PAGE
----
To many mobile businesspersons, the word “Bluetooth” is synonymous with “wireless headset” — you know, those Star Trek-like flashing blue earpieces you see stuck in or on someone’s ear — but the applications for this clever short-range radio technology go above and beyond hands-free chatting with your nearby cell phone.
Today, Bluetooth can be found in many other products, including PCs, printers, GPS receivers, speakerphones, car stereos, portable music players, headphones, mice, and keyboards. And these products can help cut the cord and save you time and aggravation.
Chatty Cathys and talk-a-lot Tims
“By far the most common use for Bluetooth is in wireless headsets,” says Avi Greengart, research director for mobile devices at Current Analysis in Sterling, Va., “but increasingly, we’re using this technology to pair many other devices to help make our world less wired.”
Bluetooth-powered speakerphones, or GPS units with integrated Bluetooth, are also becoming popular wireless in-vehicle solutions, especially in states such as New York and California where it’s illegal to drive with a phone up against your ear. Some auto manufacturers have added Bluetooth functionality to its car stereos to allow drivers or passengers to chat hands-free or for music streaming.
Greengart says those who use a headset at the office might also benefit from Bluetooth technology. “If you use VoIP services on your computer, a number of wireless desktop phones and headsets let you talk without wires.”
Navigate, not frustrate
If your cell phone doesn’t offer integrated GPS functionality — to help get you from point A to point B with turn-by-turn-instructions — it probably has built-in Bluetooth, so you can pick up an inexpensive GPS “puck” to keep on your dashboard. When paired with mapping software on your phone, you can then receive audio and visual directions and find nearby “points of interest” as if your phone had GPS to begin with.
“This is an ideal aftermarket option for those without the latest smartphones,” adds Greengart.
Everything but the kitchen sync
Speaking of smartphones, most users rely on the bundled USB cord to connect the device to a PC — in order to synchronize calendar appointments, contacts, tasks and media — but Bluetooth can replace this common practice, says Chris Silva, an analyst for wireless technologies at Forrester, a Cambridge, Mass.-headquartered technology and market research company.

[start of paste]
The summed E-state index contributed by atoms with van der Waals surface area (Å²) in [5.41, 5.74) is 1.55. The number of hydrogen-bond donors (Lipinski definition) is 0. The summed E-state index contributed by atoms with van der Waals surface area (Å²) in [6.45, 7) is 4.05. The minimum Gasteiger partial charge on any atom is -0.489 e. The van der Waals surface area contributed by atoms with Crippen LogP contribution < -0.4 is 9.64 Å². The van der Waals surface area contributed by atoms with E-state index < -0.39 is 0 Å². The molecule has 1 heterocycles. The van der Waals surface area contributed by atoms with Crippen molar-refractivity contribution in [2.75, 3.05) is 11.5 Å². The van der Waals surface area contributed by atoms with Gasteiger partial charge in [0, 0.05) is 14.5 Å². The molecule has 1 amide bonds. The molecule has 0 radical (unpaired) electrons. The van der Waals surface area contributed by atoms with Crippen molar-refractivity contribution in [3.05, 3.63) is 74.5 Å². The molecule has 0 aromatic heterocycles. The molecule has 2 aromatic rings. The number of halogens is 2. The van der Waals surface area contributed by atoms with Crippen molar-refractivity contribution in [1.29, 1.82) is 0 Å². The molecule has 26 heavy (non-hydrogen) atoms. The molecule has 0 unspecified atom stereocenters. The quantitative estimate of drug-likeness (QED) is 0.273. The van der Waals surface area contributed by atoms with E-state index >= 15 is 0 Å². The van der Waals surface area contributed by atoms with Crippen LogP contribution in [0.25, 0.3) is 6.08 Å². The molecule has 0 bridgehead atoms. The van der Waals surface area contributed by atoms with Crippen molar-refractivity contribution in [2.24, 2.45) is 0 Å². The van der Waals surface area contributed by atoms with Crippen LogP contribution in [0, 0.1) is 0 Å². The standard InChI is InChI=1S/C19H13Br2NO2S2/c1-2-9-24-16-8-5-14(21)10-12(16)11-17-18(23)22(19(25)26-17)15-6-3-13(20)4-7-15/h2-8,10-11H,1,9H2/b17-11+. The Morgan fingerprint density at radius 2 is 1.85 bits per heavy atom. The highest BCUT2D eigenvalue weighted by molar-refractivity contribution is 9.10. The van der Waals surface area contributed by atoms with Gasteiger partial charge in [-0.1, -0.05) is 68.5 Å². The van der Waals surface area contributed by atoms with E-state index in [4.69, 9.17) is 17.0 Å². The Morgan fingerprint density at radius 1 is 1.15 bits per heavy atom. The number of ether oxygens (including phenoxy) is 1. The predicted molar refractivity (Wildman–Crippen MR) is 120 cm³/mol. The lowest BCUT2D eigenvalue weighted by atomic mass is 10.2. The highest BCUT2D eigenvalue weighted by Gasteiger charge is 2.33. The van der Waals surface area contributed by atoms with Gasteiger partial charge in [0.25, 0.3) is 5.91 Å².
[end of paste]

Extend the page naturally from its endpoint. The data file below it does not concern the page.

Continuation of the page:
“Bluetooth can in fact be used for data synchronization between smartphones, like BlackBerrys, and a Bluetooth-enabled PC, though in the informal research I’ve done not a lot of people aren’t using it,” says Silva. Two likely reasons why this may be: you can’t charge the smartphone’s battery when connected via Bluetooth (as you can with USB) and the initial setup for Bluetooth connectivity might be a pain for some. “There are a few barriers of entry — you must first go into your Windows or Mac settings, add the device, then pair it and type in the password, and so on,” says Silva.
- An insurance adjuster or real estate agent might take photos with a camera phone and then wirelessly beam them to a nearby Bluetooth printer, says Greengart. “This adds convenience, especially for those who share the same printer.”
- Many wireless computer mice and keyboards are going Bluetooth. “Universal compatibility means virtually any Bluetooth mouse will work with any Bluetooth-enabled PC,” says Greengart. Foldable QWERTY-based Bluetooth keyboards for use with smartphones are also an option for those who’d rather have a PC-like text input experience during meetings or school lectures.
- Finally, Bluetooth Stereo (also referred to as A2DP) is becoming popular in today’s smartphones, allowing users to listen to stereo music wirelessly on compatible headphones or speakers; when the phone rings, the music is muted or paused so the user can take the call. “Even business-focused companies like RIM are trying to reach out to consumers, so they’re offering A2DP on some of their BlackBerry smartphones,” Silva says.